This week 41 years ago, supermodel Kate Moss was born, Peter Benchley's novel "Jaws" was published, the sitcom "Happy Days" began an 11-year run on ABC and the following songs were the most popular in the U.S., according to Billboard's Hot 100 chart archive.
10. "Love's Theme," Love Unlimited Orchestra
It takes a lot of guts to proclaim that your song is the theme to love, but if anyone should do it, it would be Barry White's orchestra.
9. "Let Me Be There," Olivia Newton-John
Pre-"Grease," Newton-John was more than a little bit country. This was her first top 10 hit in the U.S.
8. "Living for the City," Stevie Wonder
Wonder's follow-up to "Higher Ground" was this socially conscious take on race/class relations in America.
7. "The Way We Were," Barbra Streisand
Streisand's theme to the film of the same name eventually was No. 1 for three non-consecutive weeks -- and won the Oscar for Best Original Song.
6. "Time in a Bottle," Jim Croce
Croce's second No. 1 hit, written after he learned he would become a father, was released after his death in Sept. 1973 following a plane crash.
5. "You're Sixteen," Ringo Starr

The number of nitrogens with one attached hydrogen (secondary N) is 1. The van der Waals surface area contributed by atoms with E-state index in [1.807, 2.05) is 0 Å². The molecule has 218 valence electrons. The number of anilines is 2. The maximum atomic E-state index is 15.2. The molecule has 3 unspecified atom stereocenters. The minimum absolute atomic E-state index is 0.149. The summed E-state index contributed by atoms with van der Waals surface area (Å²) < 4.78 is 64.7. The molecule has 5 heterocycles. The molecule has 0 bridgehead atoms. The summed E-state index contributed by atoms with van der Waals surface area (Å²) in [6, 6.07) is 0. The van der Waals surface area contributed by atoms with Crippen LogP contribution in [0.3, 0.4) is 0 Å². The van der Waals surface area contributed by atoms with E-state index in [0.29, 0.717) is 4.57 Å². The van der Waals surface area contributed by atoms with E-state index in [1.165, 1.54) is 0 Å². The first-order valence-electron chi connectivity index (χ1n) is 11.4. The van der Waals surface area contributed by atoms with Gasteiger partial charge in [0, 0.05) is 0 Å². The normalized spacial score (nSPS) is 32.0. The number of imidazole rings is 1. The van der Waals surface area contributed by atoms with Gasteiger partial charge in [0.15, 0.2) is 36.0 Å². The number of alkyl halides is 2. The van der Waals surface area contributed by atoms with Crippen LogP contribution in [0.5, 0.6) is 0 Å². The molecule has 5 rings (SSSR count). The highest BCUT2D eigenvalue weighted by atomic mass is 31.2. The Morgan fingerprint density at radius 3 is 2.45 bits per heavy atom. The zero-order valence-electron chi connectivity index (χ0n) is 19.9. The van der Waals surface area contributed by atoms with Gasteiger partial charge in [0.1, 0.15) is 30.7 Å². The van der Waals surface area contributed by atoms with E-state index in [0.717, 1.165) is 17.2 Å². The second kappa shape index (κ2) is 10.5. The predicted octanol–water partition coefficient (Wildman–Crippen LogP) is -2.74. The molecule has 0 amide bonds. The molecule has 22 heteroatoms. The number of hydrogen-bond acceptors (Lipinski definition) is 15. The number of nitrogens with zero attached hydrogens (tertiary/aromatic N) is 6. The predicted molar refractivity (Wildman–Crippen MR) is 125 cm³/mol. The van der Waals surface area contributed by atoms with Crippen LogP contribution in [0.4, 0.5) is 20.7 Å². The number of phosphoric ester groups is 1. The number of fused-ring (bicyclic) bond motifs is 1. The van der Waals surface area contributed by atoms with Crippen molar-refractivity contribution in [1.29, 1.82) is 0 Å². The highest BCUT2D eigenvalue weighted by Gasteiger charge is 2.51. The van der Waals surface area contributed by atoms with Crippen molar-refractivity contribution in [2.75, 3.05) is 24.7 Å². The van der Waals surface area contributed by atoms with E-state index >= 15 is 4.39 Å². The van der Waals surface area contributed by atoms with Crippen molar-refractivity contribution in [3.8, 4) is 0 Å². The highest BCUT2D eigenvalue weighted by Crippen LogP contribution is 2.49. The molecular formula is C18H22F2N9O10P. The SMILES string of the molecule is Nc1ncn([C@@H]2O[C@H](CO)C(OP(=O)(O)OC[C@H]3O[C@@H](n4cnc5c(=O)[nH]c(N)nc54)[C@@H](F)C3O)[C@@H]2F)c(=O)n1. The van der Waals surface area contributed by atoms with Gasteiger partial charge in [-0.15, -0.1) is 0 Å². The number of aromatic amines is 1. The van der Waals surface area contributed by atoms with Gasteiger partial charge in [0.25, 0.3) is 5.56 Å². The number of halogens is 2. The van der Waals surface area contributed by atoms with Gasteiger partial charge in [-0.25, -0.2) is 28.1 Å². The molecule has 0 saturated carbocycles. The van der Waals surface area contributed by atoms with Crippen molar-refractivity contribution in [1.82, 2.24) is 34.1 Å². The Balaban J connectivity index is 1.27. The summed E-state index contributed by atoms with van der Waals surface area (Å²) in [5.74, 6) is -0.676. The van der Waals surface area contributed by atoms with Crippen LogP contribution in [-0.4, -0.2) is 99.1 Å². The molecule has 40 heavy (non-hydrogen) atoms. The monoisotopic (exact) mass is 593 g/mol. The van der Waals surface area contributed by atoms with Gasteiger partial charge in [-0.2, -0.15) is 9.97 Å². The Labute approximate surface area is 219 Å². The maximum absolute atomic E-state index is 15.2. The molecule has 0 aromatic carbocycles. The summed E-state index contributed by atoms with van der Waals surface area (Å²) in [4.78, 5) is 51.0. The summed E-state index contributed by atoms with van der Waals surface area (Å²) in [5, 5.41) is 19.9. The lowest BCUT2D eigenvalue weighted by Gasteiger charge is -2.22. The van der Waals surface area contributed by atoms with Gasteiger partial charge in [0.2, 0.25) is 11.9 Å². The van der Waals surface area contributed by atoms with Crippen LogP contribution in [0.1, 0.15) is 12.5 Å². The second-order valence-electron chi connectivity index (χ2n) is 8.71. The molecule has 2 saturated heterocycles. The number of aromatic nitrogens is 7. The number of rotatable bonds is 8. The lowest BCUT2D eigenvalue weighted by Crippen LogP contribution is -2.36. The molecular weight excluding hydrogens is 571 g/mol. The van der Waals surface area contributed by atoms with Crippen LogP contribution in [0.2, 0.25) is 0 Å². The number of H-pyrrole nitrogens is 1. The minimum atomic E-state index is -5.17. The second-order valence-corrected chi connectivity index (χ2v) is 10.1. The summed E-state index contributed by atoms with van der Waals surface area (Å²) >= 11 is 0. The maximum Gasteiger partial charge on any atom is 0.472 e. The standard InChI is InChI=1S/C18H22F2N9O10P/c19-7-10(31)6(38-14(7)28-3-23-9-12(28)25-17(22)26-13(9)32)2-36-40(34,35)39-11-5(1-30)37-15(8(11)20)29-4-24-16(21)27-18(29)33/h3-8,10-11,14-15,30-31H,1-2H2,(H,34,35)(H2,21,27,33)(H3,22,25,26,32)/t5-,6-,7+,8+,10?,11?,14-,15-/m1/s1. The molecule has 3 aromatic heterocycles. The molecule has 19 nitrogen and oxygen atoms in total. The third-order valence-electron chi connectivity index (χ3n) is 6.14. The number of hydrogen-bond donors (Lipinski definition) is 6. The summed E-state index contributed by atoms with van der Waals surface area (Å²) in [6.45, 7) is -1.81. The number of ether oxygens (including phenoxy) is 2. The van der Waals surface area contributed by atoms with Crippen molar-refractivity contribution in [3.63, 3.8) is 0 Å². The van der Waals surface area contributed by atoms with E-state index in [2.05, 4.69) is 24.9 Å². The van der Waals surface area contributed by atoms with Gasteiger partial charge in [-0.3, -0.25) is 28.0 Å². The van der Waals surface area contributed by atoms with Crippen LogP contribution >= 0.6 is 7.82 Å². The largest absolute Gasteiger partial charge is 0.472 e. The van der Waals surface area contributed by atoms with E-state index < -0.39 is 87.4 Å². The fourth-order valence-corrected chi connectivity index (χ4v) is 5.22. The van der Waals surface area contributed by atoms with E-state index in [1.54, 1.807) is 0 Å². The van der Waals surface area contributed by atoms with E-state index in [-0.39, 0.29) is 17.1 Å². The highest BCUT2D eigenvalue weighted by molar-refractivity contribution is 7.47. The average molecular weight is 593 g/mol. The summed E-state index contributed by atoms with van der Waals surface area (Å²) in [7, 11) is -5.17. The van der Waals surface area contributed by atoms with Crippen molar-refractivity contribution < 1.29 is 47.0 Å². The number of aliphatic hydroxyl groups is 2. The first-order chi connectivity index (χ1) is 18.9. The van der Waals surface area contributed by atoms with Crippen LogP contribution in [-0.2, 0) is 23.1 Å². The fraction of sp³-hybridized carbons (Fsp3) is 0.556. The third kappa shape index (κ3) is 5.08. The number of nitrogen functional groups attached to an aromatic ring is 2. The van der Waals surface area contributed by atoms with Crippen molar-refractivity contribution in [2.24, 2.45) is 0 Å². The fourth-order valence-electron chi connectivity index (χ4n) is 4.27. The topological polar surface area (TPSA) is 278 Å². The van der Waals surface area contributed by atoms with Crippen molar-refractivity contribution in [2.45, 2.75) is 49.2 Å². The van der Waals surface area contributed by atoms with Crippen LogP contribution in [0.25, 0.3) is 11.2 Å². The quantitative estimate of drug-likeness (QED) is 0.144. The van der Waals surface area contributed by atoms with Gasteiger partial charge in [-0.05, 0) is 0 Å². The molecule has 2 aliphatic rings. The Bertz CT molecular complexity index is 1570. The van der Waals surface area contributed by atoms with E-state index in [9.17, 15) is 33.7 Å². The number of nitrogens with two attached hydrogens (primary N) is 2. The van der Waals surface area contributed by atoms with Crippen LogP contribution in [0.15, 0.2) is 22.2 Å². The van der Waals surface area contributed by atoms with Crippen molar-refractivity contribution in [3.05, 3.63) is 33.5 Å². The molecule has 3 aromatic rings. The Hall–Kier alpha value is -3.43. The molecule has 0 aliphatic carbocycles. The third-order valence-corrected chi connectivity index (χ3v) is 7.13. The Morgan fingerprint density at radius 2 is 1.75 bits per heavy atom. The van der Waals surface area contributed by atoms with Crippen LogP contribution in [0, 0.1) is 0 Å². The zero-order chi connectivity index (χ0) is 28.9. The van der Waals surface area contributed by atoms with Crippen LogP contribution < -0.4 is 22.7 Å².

Starr's cover of the Sherman brothers' song hit No. 11 and spawned this very strange video featuring Carrie Fisher as his love interest.
4. "I've Got to Use My Imagination," Gladys Knight and the Pips
Knight and the Pips' follow-up to "Midnight Train to Georgia" was one of the band's bigger hits (it eventually sold over a million copies). It was co-written by Gerry Coffin (who wrote many hits with his former wife, Carole King) and rock legend Barry Goldberg.
3. "Smokin' in the Boy's Room," Brownsville Station
The message here is apparently universal and relatable. A decade later, Motley Crue had their first top 40 hit with a cover of the detention-eliciting song.
2. "The Joker," Steve Miller Band
This song pretty much has it all: a wolf whistle, the phrase "lovey dovey lovey dovey lovey dovey all the time" ... the name "Maurice."
1. "Show and Tell," Al Wison
No. 1 for exactly one week, "Show and Tell" was written by Jerry Fuller ("Travelin' Man") and can still often be heard as the song played before the "Show & Tell" segment on "Late Show With David Letterman." I guess we can all thank Paul Schaffer for that.